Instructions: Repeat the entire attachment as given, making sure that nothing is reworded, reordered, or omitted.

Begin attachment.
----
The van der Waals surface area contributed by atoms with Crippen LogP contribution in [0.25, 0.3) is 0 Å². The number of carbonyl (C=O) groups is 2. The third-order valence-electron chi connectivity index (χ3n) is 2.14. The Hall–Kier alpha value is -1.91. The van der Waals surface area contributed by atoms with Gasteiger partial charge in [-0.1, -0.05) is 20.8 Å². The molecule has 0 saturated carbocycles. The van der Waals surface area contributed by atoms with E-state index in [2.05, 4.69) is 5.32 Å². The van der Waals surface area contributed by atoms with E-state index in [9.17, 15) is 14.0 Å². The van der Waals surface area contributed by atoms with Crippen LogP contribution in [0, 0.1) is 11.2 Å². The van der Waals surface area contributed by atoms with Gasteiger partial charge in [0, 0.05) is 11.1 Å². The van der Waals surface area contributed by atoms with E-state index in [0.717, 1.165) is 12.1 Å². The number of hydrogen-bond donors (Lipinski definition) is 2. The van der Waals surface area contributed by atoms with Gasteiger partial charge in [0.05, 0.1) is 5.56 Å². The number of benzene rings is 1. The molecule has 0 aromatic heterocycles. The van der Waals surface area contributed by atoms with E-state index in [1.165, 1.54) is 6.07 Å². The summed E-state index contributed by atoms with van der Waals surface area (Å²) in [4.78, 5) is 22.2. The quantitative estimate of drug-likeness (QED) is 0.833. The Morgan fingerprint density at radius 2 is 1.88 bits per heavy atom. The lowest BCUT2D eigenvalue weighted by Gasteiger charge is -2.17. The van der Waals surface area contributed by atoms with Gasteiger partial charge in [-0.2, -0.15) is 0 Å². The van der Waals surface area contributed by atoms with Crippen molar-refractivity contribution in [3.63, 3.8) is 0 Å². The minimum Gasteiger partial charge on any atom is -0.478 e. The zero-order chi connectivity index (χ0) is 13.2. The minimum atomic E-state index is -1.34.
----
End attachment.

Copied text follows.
The van der Waals surface area contributed by atoms with Crippen LogP contribution in [0.25, 0.3) is 0 Å². The number of carbonyl (C=O) groups is 2. The third-order valence-electron chi connectivity index (χ3n) is 2.14. The Hall–Kier alpha value is -1.91. The van der Waals surface area contributed by atoms with Gasteiger partial charge in [-0.1, -0.05) is 20.8 Å². The molecule has 0 saturated carbocycles. The van der Waals surface area contributed by atoms with E-state index in [2.05, 4.69) is 5.32 Å². The van der Waals surface area contributed by atoms with E-state index in [9.17, 15) is 14.0 Å². The van der Waals surface area contributed by atoms with Crippen LogP contribution in [0, 0.1) is 11.2 Å². The van der Waals surface area contributed by atoms with Gasteiger partial charge in [0, 0.05) is 11.1 Å². The van der Waals surface area contributed by atoms with E-state index in [0.717, 1.165) is 12.1 Å². The number of hydrogen-bond donors (Lipinski definition) is 2. The van der Waals surface area contributed by atoms with Gasteiger partial charge in [0.05, 0.1) is 5.56 Å². The number of benzene rings is 1. The molecule has 0 aromatic heterocycles. The van der Waals surface area contributed by atoms with E-state index in [1.165, 1.54) is 6.07 Å². The summed E-state index contributed by atoms with van der Waals surface area (Å²) in [4.78, 5) is 22.2. The quantitative estimate of drug-likeness (QED) is 0.833. The Morgan fingerprint density at radius 2 is 1.88 bits per heavy atom. The lowest BCUT2D eigenvalue weighted by Gasteiger charge is -2.17. The van der Waals surface area contributed by atoms with Gasteiger partial charge in [-0.2, -0.15) is 0 Å². The van der Waals surface area contributed by atoms with Crippen molar-refractivity contribution in [3.63, 3.8) is 0 Å². The minimum Gasteiger partial charge on any atom is -0.478 e. The zero-order chi connectivity index (χ0) is 13.2. The minimum atomic E-state index is -1.34.